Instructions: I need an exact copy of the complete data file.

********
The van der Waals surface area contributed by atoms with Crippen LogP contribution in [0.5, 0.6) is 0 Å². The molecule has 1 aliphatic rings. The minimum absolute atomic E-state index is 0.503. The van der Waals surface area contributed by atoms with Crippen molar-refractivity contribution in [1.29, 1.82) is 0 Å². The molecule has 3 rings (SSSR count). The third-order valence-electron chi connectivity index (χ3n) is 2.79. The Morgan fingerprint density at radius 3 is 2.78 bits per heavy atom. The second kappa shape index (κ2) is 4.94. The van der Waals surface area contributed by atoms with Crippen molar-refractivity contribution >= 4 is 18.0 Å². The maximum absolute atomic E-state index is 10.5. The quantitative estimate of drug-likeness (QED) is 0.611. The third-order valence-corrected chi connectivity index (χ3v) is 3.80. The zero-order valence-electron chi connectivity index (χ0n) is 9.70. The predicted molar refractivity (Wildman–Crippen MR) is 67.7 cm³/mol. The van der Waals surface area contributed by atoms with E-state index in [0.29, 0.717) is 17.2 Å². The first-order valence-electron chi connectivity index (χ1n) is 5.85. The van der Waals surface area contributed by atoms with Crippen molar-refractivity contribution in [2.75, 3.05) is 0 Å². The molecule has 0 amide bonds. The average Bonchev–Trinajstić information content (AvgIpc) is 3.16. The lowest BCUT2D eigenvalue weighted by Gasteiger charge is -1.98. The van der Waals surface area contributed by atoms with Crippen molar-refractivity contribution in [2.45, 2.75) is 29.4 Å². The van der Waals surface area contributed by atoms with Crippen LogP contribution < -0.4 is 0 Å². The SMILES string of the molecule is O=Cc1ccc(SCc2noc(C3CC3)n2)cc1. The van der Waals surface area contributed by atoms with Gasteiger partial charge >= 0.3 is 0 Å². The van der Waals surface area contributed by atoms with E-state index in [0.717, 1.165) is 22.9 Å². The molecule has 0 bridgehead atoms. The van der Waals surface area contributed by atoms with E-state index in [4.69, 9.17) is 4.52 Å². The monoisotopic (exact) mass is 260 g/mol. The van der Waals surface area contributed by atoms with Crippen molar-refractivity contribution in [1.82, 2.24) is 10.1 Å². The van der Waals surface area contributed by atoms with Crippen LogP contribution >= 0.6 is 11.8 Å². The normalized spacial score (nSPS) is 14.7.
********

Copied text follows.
The van der Waals surface area contributed by atoms with Crippen LogP contribution in [0.5, 0.6) is 0 Å². The molecule has 1 aliphatic rings. The minimum absolute atomic E-state index is 0.503. The van der Waals surface area contributed by atoms with Crippen molar-refractivity contribution in [1.29, 1.82) is 0 Å². The molecule has 3 rings (SSSR count). The third-order valence-electron chi connectivity index (χ3n) is 2.79. The Morgan fingerprint density at radius 3 is 2.78 bits per heavy atom. The second kappa shape index (κ2) is 4.94. The van der Waals surface area contributed by atoms with Crippen molar-refractivity contribution >= 4 is 18.0 Å². The maximum absolute atomic E-state index is 10.5. The quantitative estimate of drug-likeness (QED) is 0.611. The third-order valence-corrected chi connectivity index (χ3v) is 3.80. The zero-order valence-electron chi connectivity index (χ0n) is 9.70. The predicted molar refractivity (Wildman–Crippen MR) is 67.7 cm³/mol. The van der Waals surface area contributed by atoms with E-state index in [0.29, 0.717) is 17.2 Å². The first-order valence-electron chi connectivity index (χ1n) is 5.85. The van der Waals surface area contributed by atoms with Crippen molar-refractivity contribution in [2.75, 3.05) is 0 Å². The molecule has 0 amide bonds. The average Bonchev–Trinajstić information content (AvgIpc) is 3.16. The lowest BCUT2D eigenvalue weighted by Gasteiger charge is -1.98. The van der Waals surface area contributed by atoms with Crippen molar-refractivity contribution in [2.45, 2.75) is 29.4 Å². The van der Waals surface area contributed by atoms with Crippen LogP contribution < -0.4 is 0 Å². The SMILES string of the molecule is O=Cc1ccc(SCc2noc(C3CC3)n2)cc1. The van der Waals surface area contributed by atoms with Gasteiger partial charge >= 0.3 is 0 Å². The van der Waals surface area contributed by atoms with E-state index in [0.717, 1.165) is 22.9 Å². The molecule has 0 bridgehead atoms. The van der Waals surface area contributed by atoms with E-state index in [4.69, 9.17) is 4.52 Å². The monoisotopic (exact) mass is 260 g/mol. The van der Waals surface area contributed by atoms with Crippen molar-refractivity contribution in [1.82, 2.24) is 10.1 Å². The van der Waals surface area contributed by atoms with Crippen LogP contribution >= 0.6 is 11.8 Å². The normalized spacial score (nSPS) is 14.7.